RIN, and Jitter requirements at 2.5-Gb/s are MUCH easier to realize with 
     high yield and low-cost electrical packaging than they are at 10-Gb/s (not 
     to mention 12.5 Gbaud). Optical isolation will probably be required to 
     achieve the necessary noise and linewidth requirements for a 10-km, 10-Gb/s 
     serial link (Lucent presented an unisolated FP solution for 1km.  The data 
     they showed for a 10km uncooled DFB link required isolation).  Given this, 
     I believe that the 4 lasers required for WWDM will be many times lower cost 
     than the single laser required for serial.
     Optical Packaging Cost:  The 1000LX standard has forced transceiver vendors 
     to develop low-cost automated alignment and precision die attach systems 
     for aligning edge-emitting lasers to single-mode fiber. In our WWDM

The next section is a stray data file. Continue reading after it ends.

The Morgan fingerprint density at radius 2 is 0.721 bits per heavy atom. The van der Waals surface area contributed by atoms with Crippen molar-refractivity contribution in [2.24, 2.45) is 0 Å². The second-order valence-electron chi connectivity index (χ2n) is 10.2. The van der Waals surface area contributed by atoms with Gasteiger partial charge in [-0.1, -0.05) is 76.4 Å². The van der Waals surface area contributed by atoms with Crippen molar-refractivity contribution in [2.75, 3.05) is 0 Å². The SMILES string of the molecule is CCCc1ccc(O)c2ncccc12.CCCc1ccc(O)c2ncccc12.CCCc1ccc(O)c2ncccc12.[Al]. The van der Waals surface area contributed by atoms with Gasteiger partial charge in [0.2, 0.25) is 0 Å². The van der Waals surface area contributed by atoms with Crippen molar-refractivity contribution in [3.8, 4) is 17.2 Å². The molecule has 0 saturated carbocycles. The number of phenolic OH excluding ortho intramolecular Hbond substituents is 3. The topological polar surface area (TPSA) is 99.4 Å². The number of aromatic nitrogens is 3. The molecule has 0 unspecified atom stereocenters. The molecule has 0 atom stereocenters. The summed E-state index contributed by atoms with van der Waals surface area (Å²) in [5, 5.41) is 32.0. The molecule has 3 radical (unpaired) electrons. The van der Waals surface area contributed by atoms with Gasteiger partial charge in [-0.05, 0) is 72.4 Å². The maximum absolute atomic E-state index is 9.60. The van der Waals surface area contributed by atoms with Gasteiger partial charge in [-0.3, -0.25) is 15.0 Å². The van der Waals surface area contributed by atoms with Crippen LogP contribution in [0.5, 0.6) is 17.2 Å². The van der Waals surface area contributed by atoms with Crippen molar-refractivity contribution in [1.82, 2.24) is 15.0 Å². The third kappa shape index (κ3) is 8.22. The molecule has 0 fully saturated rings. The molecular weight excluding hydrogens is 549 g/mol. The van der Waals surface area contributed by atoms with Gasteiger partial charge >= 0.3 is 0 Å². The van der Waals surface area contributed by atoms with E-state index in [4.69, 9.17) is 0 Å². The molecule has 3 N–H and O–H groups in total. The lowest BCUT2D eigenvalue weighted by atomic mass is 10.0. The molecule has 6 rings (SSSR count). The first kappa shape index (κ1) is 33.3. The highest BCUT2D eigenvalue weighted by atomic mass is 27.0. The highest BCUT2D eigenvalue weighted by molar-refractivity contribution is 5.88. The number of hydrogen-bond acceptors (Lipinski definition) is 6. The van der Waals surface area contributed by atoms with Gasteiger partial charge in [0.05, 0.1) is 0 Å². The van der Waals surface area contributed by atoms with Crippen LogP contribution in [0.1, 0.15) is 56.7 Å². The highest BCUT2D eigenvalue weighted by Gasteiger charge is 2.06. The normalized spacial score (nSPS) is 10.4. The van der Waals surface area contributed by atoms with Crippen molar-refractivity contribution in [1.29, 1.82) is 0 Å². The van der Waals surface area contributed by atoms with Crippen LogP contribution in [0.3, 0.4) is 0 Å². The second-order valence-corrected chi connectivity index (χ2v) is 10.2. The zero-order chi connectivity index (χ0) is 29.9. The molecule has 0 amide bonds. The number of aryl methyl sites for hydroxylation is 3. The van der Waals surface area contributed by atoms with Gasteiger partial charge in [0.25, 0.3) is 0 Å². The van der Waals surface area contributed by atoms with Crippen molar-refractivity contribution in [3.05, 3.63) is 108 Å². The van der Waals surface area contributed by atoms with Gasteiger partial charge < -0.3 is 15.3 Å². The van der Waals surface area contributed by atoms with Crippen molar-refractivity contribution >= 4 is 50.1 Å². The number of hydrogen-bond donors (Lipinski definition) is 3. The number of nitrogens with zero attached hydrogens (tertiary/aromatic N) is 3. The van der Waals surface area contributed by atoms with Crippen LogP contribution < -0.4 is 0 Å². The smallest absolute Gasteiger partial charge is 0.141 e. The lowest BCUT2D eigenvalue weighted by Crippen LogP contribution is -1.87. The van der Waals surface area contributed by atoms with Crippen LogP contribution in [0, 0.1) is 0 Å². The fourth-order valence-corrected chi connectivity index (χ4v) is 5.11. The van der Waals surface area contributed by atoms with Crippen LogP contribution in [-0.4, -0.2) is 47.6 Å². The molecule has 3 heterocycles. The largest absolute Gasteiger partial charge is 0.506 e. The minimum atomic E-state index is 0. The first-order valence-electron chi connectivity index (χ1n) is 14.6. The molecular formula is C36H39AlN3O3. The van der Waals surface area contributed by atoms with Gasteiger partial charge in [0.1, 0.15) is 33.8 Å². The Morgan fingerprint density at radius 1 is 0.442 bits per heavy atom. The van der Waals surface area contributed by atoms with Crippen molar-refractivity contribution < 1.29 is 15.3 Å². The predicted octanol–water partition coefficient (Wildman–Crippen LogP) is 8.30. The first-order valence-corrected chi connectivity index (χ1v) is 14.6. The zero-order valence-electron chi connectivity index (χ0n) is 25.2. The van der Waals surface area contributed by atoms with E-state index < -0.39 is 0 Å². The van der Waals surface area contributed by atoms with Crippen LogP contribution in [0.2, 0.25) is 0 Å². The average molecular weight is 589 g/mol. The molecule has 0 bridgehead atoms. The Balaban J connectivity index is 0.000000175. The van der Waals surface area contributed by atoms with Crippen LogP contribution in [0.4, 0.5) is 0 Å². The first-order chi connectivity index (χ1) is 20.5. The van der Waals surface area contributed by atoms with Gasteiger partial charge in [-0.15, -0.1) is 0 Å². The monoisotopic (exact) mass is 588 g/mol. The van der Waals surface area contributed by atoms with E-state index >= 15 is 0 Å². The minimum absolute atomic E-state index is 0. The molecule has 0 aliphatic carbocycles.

solution, we are leveraging such a system to robotically assemble and align 
     our 4 lasers and MUX in a fast, low-cost process.  On the Rx side, only 
     multimode alignment tolerances are required to align the demux to the 
     detector array and glue it into place. The mux and demux optics themselves 
     are low-cost parts (many times lower cost than a micro-optical isolator).  
     The mux is a simple, unpolished, unpigtailed, silica waveguide chip 
     (several hundred devices on a standard 4" wafer).  The demux is an 
     injection-molded plastic optical part, requiring minimal assembly.  This 
     may sound complicated, but it is not expensive.  As we get further into the